It seems like yesterday that I arrived in Haiti, but nearly three weeks later a lot of water has gone under the bridge. By all accounts the initial phase before I arrived was absolute chaos, as people struggled to escape from under the rubble and to understand what had happened to the world around them.
Haiti is not famed for its earthquakes. It has had the odd tremor like many places in the world, but this disaster came like a bolt from the blue. The buildings were not designed to resist an earthquake. There was no contingency plan if one did occur.
But quite literally, within hours, the media were here in Haiti. Reporters are always ready. They are professionals whose bags are packed ready to leave at a moment’s notice. Some of them have at their disposal the resources of multi-national news agencies, that know how to get an airline ticket when the plane is full, and how to charter a helicopter which is already assigned to go elsewhere. Quite literally their cameras are running before their feet touch the ground.
Behind-the-scenes in a rescue operation
It is a little unfair but within hours of arriving they are demanding to know why the medical assistance still has not arrived. After all they have been here for what feels like ages in news time.
Well, we medical workers are all volunteers with day jobs. Our bags are not packed and we have to be invited by a Non-Government Organisation to help. They can hardly ask us to help until they know what is needed. Then they have to put together the team and equipment to support that job.
Perhaps it would give a more realistic picture if the media interspersed the pictures of people being rescued from the rubble with pictures of the Doctors of the World (Médecins du Monde) offices in Paris, London, Montreal, Madrid etc with their lights on all night as the staff work flat out to prepare and equip an emergency team?
Then they might want to come into some of our homes to film the conversations that we were having with our partners about whether we could/should go? That might give a more balanced picture of what was going on behind the scenes in those first days.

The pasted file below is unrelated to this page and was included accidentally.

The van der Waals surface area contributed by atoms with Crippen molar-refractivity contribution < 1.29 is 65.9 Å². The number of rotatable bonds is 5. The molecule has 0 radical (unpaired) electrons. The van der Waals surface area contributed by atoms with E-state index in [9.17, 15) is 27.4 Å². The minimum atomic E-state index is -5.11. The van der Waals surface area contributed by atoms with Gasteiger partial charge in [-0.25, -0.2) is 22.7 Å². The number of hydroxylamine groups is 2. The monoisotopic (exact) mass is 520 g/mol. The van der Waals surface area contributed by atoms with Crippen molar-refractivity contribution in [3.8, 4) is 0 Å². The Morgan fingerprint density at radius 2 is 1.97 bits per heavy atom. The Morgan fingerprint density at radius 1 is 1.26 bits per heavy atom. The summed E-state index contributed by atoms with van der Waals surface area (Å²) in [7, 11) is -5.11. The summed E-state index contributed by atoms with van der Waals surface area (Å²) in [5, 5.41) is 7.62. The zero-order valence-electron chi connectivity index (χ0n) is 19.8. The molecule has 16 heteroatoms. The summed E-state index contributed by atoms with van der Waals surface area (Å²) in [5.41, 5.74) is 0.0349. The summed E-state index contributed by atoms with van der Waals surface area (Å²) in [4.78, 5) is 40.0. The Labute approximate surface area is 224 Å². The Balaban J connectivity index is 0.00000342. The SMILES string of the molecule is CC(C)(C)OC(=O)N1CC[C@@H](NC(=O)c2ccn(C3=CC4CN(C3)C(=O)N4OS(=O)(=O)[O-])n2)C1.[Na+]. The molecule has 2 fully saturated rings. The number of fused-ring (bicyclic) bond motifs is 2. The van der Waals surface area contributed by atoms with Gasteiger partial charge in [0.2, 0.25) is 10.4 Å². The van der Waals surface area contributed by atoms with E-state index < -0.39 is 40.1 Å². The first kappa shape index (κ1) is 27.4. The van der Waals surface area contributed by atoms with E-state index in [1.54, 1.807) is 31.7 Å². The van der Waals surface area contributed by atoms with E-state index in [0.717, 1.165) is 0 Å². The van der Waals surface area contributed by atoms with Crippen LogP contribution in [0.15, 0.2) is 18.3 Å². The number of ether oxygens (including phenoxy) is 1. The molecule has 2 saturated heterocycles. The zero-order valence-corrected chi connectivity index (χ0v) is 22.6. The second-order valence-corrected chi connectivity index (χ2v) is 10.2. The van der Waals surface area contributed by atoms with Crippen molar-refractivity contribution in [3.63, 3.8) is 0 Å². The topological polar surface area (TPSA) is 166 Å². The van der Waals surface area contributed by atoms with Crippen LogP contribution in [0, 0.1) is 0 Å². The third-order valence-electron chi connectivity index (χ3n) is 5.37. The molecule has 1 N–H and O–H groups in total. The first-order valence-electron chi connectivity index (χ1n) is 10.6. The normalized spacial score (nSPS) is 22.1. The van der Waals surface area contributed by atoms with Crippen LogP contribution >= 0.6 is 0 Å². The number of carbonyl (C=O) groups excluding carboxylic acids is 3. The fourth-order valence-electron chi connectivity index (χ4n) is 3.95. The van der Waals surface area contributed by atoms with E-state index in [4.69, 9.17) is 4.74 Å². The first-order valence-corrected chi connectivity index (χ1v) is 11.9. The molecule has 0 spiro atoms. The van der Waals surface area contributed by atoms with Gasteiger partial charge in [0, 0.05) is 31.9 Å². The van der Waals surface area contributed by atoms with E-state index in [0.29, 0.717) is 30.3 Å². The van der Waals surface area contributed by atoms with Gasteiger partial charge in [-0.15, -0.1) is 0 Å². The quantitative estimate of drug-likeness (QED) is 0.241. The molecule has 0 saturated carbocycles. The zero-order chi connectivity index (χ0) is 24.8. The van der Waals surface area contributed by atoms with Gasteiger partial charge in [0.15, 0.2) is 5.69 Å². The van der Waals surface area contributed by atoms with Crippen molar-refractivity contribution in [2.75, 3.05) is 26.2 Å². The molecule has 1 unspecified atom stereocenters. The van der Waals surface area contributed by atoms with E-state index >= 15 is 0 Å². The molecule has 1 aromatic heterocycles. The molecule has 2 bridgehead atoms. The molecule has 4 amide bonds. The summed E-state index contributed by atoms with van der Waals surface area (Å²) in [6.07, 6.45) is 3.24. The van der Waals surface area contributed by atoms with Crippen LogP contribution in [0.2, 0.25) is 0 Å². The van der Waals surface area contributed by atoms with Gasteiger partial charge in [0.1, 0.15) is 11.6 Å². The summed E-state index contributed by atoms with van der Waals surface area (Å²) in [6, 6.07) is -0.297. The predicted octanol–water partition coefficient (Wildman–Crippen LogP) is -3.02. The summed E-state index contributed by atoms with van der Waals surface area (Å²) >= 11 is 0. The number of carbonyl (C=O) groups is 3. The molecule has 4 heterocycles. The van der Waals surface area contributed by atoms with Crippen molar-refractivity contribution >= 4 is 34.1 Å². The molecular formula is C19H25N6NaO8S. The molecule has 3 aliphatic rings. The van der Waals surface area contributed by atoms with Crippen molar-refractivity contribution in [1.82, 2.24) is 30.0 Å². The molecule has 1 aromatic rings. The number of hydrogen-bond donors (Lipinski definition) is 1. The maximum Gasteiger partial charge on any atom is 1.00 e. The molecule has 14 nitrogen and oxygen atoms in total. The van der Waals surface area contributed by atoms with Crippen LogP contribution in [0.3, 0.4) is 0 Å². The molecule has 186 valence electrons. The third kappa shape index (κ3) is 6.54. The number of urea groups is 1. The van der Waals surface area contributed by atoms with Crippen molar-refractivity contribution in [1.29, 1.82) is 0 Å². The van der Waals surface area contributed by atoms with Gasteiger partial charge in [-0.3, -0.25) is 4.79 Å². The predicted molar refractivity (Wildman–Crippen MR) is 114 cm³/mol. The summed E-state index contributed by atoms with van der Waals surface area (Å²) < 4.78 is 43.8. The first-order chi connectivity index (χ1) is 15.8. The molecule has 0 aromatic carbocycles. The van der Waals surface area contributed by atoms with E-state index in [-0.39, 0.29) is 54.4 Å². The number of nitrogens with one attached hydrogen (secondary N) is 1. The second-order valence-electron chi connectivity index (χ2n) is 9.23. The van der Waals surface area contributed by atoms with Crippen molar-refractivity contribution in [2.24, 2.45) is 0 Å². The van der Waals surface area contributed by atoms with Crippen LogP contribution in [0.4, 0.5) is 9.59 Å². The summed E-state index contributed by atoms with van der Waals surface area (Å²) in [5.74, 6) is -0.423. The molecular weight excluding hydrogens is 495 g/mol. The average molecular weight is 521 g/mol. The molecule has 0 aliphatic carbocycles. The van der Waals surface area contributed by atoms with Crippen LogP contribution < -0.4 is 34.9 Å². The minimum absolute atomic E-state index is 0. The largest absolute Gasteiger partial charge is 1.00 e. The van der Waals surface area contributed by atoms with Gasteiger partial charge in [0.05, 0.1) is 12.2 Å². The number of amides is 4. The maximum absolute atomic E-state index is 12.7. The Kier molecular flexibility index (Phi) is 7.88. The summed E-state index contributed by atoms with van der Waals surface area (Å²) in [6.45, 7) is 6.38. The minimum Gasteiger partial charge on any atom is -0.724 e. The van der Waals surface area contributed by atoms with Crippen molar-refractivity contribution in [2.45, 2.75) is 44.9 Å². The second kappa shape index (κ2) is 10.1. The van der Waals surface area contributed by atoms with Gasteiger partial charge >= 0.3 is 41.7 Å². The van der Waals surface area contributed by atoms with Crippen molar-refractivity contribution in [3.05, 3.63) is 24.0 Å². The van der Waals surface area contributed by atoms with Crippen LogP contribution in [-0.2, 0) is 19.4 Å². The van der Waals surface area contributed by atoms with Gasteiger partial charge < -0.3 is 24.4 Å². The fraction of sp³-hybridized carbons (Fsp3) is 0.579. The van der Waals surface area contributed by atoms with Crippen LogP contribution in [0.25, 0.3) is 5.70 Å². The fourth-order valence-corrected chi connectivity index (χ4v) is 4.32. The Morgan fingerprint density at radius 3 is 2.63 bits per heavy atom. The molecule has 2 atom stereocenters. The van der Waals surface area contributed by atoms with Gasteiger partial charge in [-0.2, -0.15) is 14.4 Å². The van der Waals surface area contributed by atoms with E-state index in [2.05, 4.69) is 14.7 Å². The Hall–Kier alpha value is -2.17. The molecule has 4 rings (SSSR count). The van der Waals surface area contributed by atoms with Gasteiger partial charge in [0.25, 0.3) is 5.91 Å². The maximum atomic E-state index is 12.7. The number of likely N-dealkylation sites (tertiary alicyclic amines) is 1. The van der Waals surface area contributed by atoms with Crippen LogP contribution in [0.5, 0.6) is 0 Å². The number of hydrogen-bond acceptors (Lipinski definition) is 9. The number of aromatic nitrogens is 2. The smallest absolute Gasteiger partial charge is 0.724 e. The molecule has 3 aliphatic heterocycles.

At first the surgeons coming in and the local surgeons who had survived, were often amputating ruined limbs (about 10% of the surgery we made) as well as trying to relieve the terrible pressure that develops in limbs which have been crushed.
However, within ten days we were able to start reconstructing people’s limbs. In a few weeks from now the long slog will start of fitting artificial limbs and getting people mobile again so that they can start living their lives as independent individuals once more.
The battle for one young patient
It is a sad time. Yesterday we finally lost the battle for another young patient. The muscle death was slowly creeping up the limb poisoning his kidneys. Up till then I had tried to be optimistic with him as he struggled with the pain and the hallucinations produced by the anaesthetics.
I had to sit down and tell him what I had known in my heart for several days. He is only 22 years old and must lose his leg above the knee. The family are heart broken and asked if one of them could be present when we did the final assessment under anaesthetic, just to be sure that it was absolutely necessary.
They sent his 16 year cousin. Brave girl, she had to stand there as I explained and showed her what we were fighting. In my halting French I tried to tell enough but not too much. When she bowed her head, I knew that she had seen as much as she could take, and a nurse led her away.
We now need to start running down our surgical initiative, not because the demand for surgery has vanished - it certainly has not - but because a surgical team was put in place to deal with a special need i.e. to help with the injuries caused by the earthquake. That task is now finishing.
We are now handing all our patients back to the Haitian orthopaedic surgeons and very good surgeons they are too. Their problem is that even without an earthquake, there is far too much work for them.
What is the future for Haiti?
The big question for all of us is what the future holds for Haiti. Is this earthquake going to be a further nail in a coffin already riddled with problems, or could it be used to be the catalyst for some kind of radical change, which would start Haiti on the road to becoming a developed country? Great idea.
Great sentiments, but what could the earthquake catalyse?
Photos by Giorgos Moutafis